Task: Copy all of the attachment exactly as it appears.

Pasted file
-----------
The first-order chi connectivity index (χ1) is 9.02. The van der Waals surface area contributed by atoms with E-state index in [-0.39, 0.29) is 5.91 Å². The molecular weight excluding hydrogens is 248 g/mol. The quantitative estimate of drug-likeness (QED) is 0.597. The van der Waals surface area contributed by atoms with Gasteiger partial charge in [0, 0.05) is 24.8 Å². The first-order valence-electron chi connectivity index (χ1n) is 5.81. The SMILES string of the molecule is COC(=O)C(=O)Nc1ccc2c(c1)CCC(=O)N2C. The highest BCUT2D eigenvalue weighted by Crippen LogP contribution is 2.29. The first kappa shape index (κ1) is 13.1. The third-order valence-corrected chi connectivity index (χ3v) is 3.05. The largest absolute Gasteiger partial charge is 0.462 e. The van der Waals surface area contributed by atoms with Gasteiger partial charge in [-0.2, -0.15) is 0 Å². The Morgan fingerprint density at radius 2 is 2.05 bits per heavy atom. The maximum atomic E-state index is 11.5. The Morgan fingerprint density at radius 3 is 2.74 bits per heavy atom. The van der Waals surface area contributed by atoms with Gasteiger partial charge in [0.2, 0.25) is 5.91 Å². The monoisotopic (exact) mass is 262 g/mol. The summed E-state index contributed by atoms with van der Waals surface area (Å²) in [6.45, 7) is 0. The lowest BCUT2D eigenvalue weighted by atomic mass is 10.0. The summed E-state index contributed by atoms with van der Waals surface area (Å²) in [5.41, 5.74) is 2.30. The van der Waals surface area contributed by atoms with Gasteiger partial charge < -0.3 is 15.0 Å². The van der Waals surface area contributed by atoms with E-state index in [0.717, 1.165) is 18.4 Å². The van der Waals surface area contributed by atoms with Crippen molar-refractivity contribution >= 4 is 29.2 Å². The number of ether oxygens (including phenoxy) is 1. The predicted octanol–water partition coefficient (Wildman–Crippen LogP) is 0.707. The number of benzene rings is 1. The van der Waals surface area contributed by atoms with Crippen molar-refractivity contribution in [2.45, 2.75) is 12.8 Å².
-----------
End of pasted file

The first-order chi connectivity index (χ1) is 9.02. The van der Waals surface area contributed by atoms with E-state index in [-0.39, 0.29) is 5.91 Å². The molecular weight excluding hydrogens is 248 g/mol. The quantitative estimate of drug-likeness (QED) is 0.597. The van der Waals surface area contributed by atoms with Gasteiger partial charge in [0, 0.05) is 24.8 Å². The first-order valence-electron chi connectivity index (χ1n) is 5.81. The SMILES string of the molecule is COC(=O)C(=O)Nc1ccc2c(c1)CCC(=O)N2C. The highest BCUT2D eigenvalue weighted by Crippen LogP contribution is 2.29. The first kappa shape index (κ1) is 13.1. The third-order valence-corrected chi connectivity index (χ3v) is 3.05. The largest absolute Gasteiger partial charge is 0.462 e. The van der Waals surface area contributed by atoms with Gasteiger partial charge in [-0.2, -0.15) is 0 Å². The Morgan fingerprint density at radius 2 is 2.05 bits per heavy atom. The maximum atomic E-state index is 11.5. The Morgan fingerprint density at radius 3 is 2.74 bits per heavy atom. The van der Waals surface area contributed by atoms with Gasteiger partial charge in [0.2, 0.25) is 5.91 Å². The monoisotopic (exact) mass is 262 g/mol. The summed E-state index contributed by atoms with van der Waals surface area (Å²) in [6.45, 7) is 0. The lowest BCUT2D eigenvalue weighted by atomic mass is 10.0. The summed E-state index contributed by atoms with van der Waals surface area (Å²) in [5.41, 5.74) is 2.30. The van der Waals surface area contributed by atoms with Gasteiger partial charge < -0.3 is 15.0 Å². The van der Waals surface area contributed by atoms with E-state index in [0.717, 1.165) is 18.4 Å². The van der Waals surface area contributed by atoms with Crippen molar-refractivity contribution >= 4 is 29.2 Å². The number of ether oxygens (including phenoxy) is 1. The predicted octanol–water partition coefficient (Wildman–Crippen LogP) is 0.707. The number of benzene rings is 1. The van der Waals surface area contributed by atoms with Crippen molar-refractivity contribution in [2.45, 2.75) is 12.8 Å².